In less than one year, the new management of Keystone Bank has changed the narrative, returned the institution to profitability and brought dynamism into the banking sector. In this interview with some journalists, CEO of Keystone Bank, Obeahon Ohiwerei, speaks on the banking industry, the economy and some innovations the lender is using to stay ahead of competition. Tony Chukwunyem was there
Your corporate-banking division has a sector focused on oil and gas trading. How significantly has Keystone’s earnings been impacted by the slump in oil and gas prices over the last three years or so?
In reality, the negative headwinds on the sector were two-fold. Globally, increased output both from shale oil in the United States (US) and the Organisation of Petroleum Exporting Countries (OPEC) countries impacted negatively on price, while domestically the federal government prioritised its re-engineering program in the sector to plug income leakages and improve overall accountability. This additional level of scrutiny though laudable, brought with it a major downside risk to the banking sector in general, with the recurrent spectre of delayed payments to oil marketers and their resultant inability to effectively service their loans. Prior to this, Keystone Bank had significant loan exposures in the petroleum downstream sector and a strategic decision was taken to consciously wind down these exposures and diversify actively into other trade sectors.
Overall, while the slump in oil prices had some impact on our earnings, our cautious and largely bearish approach to risk asset creation in the sector moderated this as well.
Keystone aims to partner with more than 50,000 SME sector players as part of its strategy to become the fastest growing retail bank in Nigeria. How exactly does the bank go about partnering with such a large number of companies?
Globally, SMEs are established drivers of even the strongest economies and Nigeria cannot be an exception. With over 15 million SMEs dotting the Nigerian landscape, we are poised to ensure our customers in this segment actively grow their businesses through our partnerships and focused initiatives in the segment.
We shall continue to partner with the government and other developmental agencies in making intervention funds available to the segment.
Our SME proposition is the “Growbiz Account” with three variants that address their cycles of growth from infancy through maturity and stability. We are also empowering SMEs through our Agency Banking initiative by signing them up as agents for basic off-site cash-in/cash-out services
How does the bank strive to differentiate its customer-service strategy from that of its competitors?
As earlier noted, our customer service strategy is to deliver such unique customer experience at every touchpoint that it engenders customer loyalty, repeat business and ultimately greater customer lifetime value.
Ours is a paradigm shift from simply a transactional mind-set to one that is focused on achieving enduring relationships with our customers at the attendant financial benefits. Our major drivers for this are digital channels and platforms, particularly our Mobile App and Internet Banking. Other are our Interactive 24/7 Contact Centre, customer Loyalty & Reward schemes as well as metrics & Information-Driven Feedback Processes that help us tap-in effectively to the voice of the customer.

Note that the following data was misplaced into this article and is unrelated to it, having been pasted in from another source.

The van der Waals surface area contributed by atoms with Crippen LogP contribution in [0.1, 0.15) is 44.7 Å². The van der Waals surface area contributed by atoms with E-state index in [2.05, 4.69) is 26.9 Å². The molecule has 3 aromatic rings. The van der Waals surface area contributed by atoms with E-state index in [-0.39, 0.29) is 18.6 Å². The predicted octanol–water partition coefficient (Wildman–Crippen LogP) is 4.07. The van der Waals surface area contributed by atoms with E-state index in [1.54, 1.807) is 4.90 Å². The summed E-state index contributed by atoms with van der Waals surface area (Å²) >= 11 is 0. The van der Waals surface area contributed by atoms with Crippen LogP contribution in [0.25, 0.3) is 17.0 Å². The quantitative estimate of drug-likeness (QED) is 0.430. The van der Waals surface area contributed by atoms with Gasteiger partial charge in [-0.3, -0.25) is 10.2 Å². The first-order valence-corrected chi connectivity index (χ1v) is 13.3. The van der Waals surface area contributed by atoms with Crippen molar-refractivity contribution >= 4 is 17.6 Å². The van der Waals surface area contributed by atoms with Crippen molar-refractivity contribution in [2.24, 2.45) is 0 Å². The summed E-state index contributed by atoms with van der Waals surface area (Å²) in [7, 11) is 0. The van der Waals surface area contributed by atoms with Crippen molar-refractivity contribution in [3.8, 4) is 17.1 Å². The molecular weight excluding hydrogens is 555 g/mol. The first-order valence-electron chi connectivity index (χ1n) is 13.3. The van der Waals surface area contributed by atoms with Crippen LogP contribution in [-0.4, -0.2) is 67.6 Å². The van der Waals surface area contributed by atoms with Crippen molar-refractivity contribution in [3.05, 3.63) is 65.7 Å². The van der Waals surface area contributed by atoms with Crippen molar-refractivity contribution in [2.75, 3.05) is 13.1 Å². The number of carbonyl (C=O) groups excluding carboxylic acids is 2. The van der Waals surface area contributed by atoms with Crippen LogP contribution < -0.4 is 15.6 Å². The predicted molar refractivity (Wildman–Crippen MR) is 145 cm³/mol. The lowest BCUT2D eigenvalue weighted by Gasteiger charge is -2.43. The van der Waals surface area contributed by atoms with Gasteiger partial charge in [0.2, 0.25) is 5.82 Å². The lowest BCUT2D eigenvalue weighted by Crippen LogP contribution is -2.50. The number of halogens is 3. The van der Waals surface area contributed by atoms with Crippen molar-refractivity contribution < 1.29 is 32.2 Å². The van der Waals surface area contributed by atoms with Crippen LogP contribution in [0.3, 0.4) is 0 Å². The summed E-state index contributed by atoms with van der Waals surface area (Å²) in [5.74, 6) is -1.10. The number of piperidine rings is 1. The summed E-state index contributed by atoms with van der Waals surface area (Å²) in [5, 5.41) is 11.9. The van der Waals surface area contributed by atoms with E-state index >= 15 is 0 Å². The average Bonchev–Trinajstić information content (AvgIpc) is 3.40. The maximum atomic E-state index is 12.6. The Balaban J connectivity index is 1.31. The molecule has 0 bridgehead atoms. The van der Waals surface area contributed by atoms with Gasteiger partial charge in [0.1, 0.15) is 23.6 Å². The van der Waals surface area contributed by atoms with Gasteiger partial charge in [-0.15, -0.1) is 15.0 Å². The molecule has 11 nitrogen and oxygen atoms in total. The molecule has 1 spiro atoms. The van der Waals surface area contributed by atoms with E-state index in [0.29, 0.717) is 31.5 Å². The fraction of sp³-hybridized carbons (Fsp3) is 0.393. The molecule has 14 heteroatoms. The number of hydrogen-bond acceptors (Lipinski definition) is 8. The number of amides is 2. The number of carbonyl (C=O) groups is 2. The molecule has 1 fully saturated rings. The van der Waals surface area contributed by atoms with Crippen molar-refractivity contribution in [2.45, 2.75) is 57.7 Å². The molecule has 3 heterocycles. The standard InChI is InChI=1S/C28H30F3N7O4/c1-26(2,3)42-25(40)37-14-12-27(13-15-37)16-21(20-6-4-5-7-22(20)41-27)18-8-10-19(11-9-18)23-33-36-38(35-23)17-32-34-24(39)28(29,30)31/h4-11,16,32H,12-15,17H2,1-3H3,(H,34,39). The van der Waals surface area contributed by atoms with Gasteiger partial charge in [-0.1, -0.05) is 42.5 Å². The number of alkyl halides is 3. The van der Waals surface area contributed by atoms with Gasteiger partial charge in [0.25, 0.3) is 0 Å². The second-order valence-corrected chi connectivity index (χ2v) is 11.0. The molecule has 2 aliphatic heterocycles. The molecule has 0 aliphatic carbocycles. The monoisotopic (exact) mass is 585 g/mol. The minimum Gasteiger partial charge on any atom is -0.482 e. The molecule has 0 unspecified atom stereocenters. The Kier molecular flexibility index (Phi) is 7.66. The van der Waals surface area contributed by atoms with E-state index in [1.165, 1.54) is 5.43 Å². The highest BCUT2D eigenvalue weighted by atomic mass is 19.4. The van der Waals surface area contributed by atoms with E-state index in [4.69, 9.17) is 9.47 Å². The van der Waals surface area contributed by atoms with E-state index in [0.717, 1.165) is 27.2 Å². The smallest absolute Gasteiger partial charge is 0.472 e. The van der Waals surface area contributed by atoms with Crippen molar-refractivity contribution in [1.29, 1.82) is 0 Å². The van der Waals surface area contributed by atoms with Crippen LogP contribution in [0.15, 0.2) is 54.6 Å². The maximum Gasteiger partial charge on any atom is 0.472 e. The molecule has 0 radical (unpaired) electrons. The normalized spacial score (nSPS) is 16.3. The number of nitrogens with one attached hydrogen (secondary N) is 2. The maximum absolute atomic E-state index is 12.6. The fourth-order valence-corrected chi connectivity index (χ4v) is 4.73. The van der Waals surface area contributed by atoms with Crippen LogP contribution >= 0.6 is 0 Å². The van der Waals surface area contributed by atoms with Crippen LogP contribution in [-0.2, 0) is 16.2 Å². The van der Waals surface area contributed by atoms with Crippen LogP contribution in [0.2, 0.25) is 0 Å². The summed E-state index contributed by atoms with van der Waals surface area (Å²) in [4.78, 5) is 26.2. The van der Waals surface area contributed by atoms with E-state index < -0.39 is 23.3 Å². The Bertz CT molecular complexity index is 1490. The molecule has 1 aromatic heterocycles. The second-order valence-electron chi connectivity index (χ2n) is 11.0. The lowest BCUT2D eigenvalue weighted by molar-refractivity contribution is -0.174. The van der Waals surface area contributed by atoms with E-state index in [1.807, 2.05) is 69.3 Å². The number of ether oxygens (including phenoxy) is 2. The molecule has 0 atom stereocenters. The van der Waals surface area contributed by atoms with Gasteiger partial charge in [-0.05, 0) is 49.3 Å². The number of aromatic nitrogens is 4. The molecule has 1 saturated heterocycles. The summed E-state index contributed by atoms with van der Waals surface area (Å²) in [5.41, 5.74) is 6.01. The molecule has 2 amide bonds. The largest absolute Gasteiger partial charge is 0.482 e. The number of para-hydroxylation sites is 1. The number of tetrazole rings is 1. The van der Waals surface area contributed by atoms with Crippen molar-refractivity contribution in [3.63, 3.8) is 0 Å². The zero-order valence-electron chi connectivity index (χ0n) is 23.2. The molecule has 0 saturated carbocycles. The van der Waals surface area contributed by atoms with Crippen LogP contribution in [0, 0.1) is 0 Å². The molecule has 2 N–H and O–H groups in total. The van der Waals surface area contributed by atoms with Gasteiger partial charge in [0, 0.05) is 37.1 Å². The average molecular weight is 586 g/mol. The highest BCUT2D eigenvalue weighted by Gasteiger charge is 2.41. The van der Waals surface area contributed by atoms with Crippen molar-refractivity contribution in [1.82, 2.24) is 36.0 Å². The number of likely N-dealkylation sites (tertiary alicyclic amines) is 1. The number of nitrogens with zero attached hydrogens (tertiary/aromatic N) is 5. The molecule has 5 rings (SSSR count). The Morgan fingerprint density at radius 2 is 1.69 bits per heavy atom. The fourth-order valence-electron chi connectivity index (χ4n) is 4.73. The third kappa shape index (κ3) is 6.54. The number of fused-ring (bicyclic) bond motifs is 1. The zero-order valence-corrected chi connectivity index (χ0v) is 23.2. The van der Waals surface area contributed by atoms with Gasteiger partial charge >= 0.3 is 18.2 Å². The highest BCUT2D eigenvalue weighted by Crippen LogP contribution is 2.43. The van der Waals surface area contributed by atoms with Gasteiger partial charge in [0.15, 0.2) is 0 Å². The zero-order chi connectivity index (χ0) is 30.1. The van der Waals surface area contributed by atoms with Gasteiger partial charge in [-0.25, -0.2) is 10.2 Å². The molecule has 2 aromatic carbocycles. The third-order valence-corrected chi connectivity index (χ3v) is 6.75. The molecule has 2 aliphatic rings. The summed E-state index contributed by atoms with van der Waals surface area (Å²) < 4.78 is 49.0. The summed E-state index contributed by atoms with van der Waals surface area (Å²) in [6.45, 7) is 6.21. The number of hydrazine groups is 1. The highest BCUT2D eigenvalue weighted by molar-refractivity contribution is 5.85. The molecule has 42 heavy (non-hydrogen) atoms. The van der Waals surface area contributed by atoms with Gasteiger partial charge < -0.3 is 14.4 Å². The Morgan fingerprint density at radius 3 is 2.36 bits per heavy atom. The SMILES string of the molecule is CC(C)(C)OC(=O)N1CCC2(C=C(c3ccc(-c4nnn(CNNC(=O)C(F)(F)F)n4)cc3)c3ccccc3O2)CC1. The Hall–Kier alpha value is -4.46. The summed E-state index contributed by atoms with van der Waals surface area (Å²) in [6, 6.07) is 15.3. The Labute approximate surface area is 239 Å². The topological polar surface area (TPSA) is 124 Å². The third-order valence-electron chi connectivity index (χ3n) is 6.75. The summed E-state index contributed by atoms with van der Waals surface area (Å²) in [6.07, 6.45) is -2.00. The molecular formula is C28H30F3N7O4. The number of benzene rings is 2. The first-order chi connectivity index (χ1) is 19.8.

Part of your retail-banking strategy appears to be aimed at the country’s underbanked and unbanked populations. How do think access to finance can be improved for the underbanked and unbanked in Nigeria? What specific measures are you taking to attract these groups?
Financial Institutions, Fintech companies, government and other developmental partners need to sustain the momentum by continually driving and funding research into relevant behavioural dynamics of the unbanked and underbanked segments, creating incentives for the unbanked to see value in being part of the formal sector, developing suitable savings propositions and appropriately-priced micro-loan products that realistically address their needs.
Also by leveraging the extensive geographical spread of government agencies to co-locate and in the process bring financial services within reach of the populace.
Keystone Bank is also focused on enabling greater financial inclusion during the coming months. What specific measures are you taking to improve access to finance?
Nigeria currently has about 96.4million adults (EFInA) and Keystone Bank is focused on driving an all-inclusive retail growth structure from the underbanked through High Net Worth Individuals. We are currently deploying a range of solutions to serve the unbanked population, which include deployment of ATMs to locations with little or no access to financial services, deployment of our Agency Banking solution under our direct plan called KeyServ Agency Banking and in partnership with the Central Bank of Nigeria (CBN) and other federal government agencies and co-locating with NIPOST (the Nigerian Postal Service) to reach both rural and semi-urban dwellers at minimal cost.
We are also partnering with other strategic organisations to ensure our agent network is spread across Nigeria in the next 12 months, leveraging digital platforms for account opening and other financial services. Also, our USSD Banking service *7111# re-launched recently, allowing customers to perform basic money transfers and airtime purchase among other things.